Some days yoga and dancing is enough for me to feel like I’ve used my body well. Other days I desire to go to the gym and push my physical limits more throughly. Now I don’t know if this is the case for everyone, but I find great joy in feeling that I’ve exerted a tremendous amount of physical force: that I’ve strained my muscles, that I’ve taught my body to do something that it could not previously execute . Recently, I’ve been exploring jump-roping and hand-standing. At first, I couldn’t do either at all. But gradually, through regular and focused practice, I have attained a modicum of proficiency with both. I love going to the gym and realizing that I can do one hundred double-jumps, when the week previous I could barely do thirty. I love landing that handstand, finding my balance, and gracefully lowering, when I previously couldn’t stabilize for even a second. Learning new skills, pushing physical boundaries, and even simply getting a good sweat every day makes me a happier man. I don’t think everyone needs this, but it’s important for me. I don’t like feeling like I’m “trapped” in my body – that comes from being physically stagnant. I like feeling and looking strong, feeling capable, and knowing that I can do more than I once thought was possible.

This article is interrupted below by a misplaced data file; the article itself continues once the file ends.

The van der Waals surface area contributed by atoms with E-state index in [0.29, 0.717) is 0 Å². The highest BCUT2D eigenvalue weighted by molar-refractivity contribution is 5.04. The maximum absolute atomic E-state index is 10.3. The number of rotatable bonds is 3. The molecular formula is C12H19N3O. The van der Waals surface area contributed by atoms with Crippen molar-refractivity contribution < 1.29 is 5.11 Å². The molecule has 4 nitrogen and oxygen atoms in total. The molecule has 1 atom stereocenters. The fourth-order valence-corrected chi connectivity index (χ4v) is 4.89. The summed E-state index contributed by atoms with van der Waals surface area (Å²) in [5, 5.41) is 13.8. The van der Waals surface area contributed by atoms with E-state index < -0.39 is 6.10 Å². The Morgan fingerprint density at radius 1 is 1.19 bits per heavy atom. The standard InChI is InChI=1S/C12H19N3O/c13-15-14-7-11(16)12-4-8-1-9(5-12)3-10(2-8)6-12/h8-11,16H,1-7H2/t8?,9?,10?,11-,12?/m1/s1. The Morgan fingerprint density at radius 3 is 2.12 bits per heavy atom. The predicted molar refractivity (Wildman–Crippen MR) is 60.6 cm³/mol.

9. Time With Loved Ones
This is one of the hardest routines for me to sustain while living in California. If you read my first article on “Why We Need to Choose Our Surroundings Consciously,” you remember that I discussed how our most frequent and intimate interactions reflect back on our self-worth. Every day I Skype with my partner, family, and friends. I text message people out of the blue to let them know I’m thinking of them with love. I call old acquaintances to ask how they’re doing nowadays. And with each interaction I endeavor to feel the love, support, admiration, and care that exists between us.
And this is all very good and important to do. But an even better action is to spend time in physical interaction with loved ones. Feeling their touch, kisses, embraces, and arms around the shoulders. There’s tremendous value in touch. There have been studies that have linked frequent affectionate and caring touch with decreased rates of depression and anxiety. We are fundamentally social creatures, and we need to feel loved. Talking and texting is great and so important; but quality face to face time, and hug time, is even more so. Choosing to regularly spend time with those people who nourish us is a great goal to achieve.